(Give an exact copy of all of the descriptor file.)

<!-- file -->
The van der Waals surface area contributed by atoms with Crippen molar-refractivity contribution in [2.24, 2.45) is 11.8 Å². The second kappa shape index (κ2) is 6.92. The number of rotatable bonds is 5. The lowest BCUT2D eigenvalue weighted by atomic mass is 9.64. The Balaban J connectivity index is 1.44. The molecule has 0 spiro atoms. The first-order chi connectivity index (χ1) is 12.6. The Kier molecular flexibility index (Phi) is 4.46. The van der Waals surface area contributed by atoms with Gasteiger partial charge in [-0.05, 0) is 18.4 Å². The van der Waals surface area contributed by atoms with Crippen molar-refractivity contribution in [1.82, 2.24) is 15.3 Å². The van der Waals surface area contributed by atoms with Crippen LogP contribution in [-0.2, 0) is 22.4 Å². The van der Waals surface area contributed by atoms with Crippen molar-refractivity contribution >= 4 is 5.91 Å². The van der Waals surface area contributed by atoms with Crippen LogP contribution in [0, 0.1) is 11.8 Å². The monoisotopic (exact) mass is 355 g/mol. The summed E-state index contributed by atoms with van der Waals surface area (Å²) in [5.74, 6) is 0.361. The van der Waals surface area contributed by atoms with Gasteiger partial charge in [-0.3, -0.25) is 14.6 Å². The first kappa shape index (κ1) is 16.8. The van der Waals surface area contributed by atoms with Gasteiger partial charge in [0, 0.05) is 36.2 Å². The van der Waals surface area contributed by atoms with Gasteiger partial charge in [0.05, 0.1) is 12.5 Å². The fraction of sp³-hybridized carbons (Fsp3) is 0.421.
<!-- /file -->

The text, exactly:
The van der Waals surface area contributed by atoms with Crippen molar-refractivity contribution in [2.24, 2.45) is 11.8 Å². The second kappa shape index (κ2) is 6.92. The number of rotatable bonds is 5. The lowest BCUT2D eigenvalue weighted by atomic mass is 9.64. The Balaban J connectivity index is 1.44. The molecule has 0 spiro atoms. The first-order chi connectivity index (χ1) is 12.6. The Kier molecular flexibility index (Phi) is 4.46. The van der Waals surface area contributed by atoms with Gasteiger partial charge in [-0.05, 0) is 18.4 Å². The van der Waals surface area contributed by atoms with Crippen molar-refractivity contribution in [1.82, 2.24) is 15.3 Å². The van der Waals surface area contributed by atoms with Crippen LogP contribution in [-0.2, 0) is 22.4 Å². The van der Waals surface area contributed by atoms with Crippen molar-refractivity contribution >= 4 is 5.91 Å². The van der Waals surface area contributed by atoms with Crippen LogP contribution in [0, 0.1) is 11.8 Å². The monoisotopic (exact) mass is 355 g/mol. The summed E-state index contributed by atoms with van der Waals surface area (Å²) in [5.74, 6) is 0.361. The van der Waals surface area contributed by atoms with Gasteiger partial charge in [-0.3, -0.25) is 14.6 Å². The first kappa shape index (κ1) is 16.8. The van der Waals surface area contributed by atoms with Gasteiger partial charge in [0, 0.05) is 36.2 Å². The van der Waals surface area contributed by atoms with Gasteiger partial charge in [0.05, 0.1) is 12.5 Å². The fraction of sp³-hybridized carbons (Fsp3) is 0.421.